Mangoes...again so many at the moment ours are not ripe yet to eat but the markets are full of them…I for one cannot resist I buy mine from a little old lady she doesn’t many like the others just s few and often I have to give her a gentle shake as she is dozing they have a very early start probably about 4 in the morning and are there most of the day so it is a common sight to see stallholders dozing off in a corner…today I spied the lovely Majong fruit which is now in season, green mango, lots of herbs and some fish.
Majong fruit is the smallish lemon coloured fruit on the left-hand side of the image…This lovely fruit has a very short season and is likened to the mango but the taste is nothing like a mango…Also called the Marian Plum by some this small, oval-shaped fruit, small enough to fit wholly within the palm of your hand, is green when young, but will turn a deep yellow-orange when ripe.
Many Thais prefer to eat this fruit before it is fully ripened…a cross between mango and plum, with just a hint of sour flavour on the surface right under the skin which gives way to a sweet fruit beneath. It’s a lovely combination of sweet and sour, which many look forward to eating each year! In fact, the entire fruit is edible, from the skin to seed, however, the seed is quite bitter, so not many will eat them. The leaves are used cut up in salads or cooked.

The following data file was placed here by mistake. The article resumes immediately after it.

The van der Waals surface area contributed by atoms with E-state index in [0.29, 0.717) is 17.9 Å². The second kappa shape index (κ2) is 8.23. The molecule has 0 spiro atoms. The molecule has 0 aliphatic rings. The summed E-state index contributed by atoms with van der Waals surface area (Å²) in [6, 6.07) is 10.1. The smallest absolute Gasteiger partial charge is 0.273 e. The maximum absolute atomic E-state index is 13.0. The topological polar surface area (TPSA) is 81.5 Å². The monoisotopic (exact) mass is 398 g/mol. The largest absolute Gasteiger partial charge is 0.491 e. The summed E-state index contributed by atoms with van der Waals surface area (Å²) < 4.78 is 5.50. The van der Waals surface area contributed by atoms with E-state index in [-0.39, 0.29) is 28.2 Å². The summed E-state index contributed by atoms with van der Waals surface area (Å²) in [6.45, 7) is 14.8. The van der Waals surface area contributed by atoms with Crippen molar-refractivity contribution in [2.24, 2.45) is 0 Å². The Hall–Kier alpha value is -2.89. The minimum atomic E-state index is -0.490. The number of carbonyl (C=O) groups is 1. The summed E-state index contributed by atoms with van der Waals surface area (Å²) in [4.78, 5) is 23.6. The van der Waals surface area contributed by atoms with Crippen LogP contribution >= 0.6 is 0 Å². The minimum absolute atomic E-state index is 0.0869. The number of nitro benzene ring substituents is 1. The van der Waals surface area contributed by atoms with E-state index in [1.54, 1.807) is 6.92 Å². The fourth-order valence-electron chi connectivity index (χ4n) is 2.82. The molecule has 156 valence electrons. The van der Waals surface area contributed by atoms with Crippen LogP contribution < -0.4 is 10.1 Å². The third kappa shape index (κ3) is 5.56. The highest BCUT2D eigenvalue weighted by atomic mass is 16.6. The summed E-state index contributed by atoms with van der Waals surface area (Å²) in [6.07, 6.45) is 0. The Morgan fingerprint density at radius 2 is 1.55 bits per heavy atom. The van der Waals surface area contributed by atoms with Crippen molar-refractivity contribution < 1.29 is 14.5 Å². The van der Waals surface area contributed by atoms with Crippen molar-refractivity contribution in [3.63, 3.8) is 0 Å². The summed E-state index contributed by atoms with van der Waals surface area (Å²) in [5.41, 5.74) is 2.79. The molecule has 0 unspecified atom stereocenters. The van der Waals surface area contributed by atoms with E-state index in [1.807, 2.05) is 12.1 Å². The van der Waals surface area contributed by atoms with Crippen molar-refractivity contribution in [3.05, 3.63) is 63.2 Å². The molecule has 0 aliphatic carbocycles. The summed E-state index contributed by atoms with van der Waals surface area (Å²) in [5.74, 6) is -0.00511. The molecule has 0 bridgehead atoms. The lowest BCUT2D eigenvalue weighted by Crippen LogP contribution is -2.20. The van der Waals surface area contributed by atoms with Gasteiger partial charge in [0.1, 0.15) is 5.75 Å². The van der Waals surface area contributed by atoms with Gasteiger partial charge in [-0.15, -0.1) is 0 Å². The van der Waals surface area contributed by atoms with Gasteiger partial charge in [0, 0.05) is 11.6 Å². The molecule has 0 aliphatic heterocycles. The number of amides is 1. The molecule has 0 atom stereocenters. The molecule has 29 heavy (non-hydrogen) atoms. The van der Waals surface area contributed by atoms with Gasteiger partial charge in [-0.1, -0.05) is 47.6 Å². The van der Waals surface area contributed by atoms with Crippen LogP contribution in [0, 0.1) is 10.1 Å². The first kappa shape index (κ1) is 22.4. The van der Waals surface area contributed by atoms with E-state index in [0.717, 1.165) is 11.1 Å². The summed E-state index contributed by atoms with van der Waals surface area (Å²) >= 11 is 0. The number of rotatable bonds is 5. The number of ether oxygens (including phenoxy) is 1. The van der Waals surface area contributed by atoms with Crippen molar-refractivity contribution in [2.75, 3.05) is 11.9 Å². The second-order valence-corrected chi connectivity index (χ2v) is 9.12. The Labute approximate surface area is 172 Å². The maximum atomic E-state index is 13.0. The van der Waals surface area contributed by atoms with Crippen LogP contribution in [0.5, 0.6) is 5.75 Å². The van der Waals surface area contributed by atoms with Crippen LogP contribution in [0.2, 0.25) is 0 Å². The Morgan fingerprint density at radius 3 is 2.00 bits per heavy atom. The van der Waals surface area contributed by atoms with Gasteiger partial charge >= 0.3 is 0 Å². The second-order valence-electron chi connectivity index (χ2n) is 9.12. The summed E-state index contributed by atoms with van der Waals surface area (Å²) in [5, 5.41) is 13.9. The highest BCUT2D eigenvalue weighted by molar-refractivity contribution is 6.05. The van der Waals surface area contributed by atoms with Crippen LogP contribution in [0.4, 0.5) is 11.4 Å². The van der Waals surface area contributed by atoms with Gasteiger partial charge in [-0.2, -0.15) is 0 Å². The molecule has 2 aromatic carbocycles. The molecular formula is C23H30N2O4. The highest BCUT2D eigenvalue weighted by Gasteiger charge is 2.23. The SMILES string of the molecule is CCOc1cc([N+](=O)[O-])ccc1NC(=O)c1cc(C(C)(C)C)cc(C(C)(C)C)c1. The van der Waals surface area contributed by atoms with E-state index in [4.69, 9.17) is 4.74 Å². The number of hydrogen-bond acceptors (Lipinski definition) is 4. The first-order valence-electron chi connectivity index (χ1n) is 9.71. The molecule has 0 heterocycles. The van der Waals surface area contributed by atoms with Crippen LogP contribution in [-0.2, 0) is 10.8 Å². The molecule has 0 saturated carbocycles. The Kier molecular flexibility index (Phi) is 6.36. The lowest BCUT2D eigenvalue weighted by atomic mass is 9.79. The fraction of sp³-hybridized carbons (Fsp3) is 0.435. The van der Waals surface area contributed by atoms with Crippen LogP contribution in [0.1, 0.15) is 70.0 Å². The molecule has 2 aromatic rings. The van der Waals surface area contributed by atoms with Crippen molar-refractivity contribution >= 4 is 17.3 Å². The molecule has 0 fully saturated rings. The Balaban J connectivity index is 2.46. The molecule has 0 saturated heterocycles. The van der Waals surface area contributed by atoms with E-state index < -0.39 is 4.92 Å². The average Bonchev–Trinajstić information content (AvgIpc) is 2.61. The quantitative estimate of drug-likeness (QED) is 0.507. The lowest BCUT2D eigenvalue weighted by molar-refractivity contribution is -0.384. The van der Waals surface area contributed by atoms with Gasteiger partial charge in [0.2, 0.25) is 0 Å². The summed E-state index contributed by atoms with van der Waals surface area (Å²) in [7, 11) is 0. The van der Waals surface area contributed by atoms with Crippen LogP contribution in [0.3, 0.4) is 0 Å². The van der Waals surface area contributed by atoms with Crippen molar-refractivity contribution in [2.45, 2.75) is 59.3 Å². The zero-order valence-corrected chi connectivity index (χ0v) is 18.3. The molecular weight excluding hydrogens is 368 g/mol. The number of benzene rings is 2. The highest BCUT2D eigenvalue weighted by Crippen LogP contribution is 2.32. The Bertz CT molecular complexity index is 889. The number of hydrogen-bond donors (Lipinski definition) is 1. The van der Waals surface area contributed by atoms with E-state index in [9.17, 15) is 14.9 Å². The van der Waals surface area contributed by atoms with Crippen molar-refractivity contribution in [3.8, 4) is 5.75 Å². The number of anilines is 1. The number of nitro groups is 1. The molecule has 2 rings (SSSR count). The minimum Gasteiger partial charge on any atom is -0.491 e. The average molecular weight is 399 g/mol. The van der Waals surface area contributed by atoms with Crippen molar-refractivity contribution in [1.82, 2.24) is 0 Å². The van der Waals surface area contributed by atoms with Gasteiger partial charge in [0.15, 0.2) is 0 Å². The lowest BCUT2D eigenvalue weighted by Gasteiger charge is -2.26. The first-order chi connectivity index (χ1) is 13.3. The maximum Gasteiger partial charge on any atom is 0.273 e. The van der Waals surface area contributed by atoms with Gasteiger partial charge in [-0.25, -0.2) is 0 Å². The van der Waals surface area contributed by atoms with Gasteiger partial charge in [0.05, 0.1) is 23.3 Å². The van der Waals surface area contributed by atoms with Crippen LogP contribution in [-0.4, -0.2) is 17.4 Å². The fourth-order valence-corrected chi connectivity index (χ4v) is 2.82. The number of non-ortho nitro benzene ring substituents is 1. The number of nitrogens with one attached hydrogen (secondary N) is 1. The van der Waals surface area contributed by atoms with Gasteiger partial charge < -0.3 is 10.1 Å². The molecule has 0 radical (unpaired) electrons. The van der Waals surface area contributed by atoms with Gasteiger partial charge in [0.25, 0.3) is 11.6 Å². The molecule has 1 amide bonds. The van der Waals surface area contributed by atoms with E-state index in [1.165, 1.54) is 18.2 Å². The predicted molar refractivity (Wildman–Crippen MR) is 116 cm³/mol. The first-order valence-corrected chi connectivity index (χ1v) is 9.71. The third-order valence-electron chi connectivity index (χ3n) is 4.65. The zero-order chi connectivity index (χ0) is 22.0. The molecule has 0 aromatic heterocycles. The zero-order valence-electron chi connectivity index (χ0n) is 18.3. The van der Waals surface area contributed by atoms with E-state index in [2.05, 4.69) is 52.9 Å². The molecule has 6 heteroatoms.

Due to its short season, it is one of the more expensive fruits ..it is high in Vitamin C, fibre and has quite a high water content…I like this fruit very much.
That’s all for this weeks Saturday Market…
Thank you for reading this post I hope you have enjoyed xxx
About Carol Taylor: Enjoying life in The Land Of Smiles I am having so much fun researching, finding new, authentic recipes both Thai and International to share with you. New recipes gleaned from those who I have met on my travels or are just passing through and stopped for a while. I hope you enjoy them.
I love shopping at the local markets, finding fresh, natural ingredients, new strange fruits and vegetable ones I have never seen or cooked with. I am generally the only European person and attract much attention and I love to try what I am offered and when I smile and say Aroy or Saab as it is here in the north I am met with much smiling.
Some of my recipes may not be in line with traditional ingredients and methods of cooking but are recipes I know and have become to love and maybe if you dare to try you will too. You will always get more than just a recipe from me as I love to research and find out what other properties the ingredients I use contain to improve our health and wellbeing.
Exciting for me hence the title of my blog, Retired No One Told Me! I am having a wonderful ride and don’t want to get off, so if you wish to follow me on my adventures, then welcome! I hope you enjoy the ride also and if it encourages you to take a step into the unknown or untried, you know you want to…….Then, I will be happy!
Thank you once again for reading this post I hope you all have a fabulous weekend xxx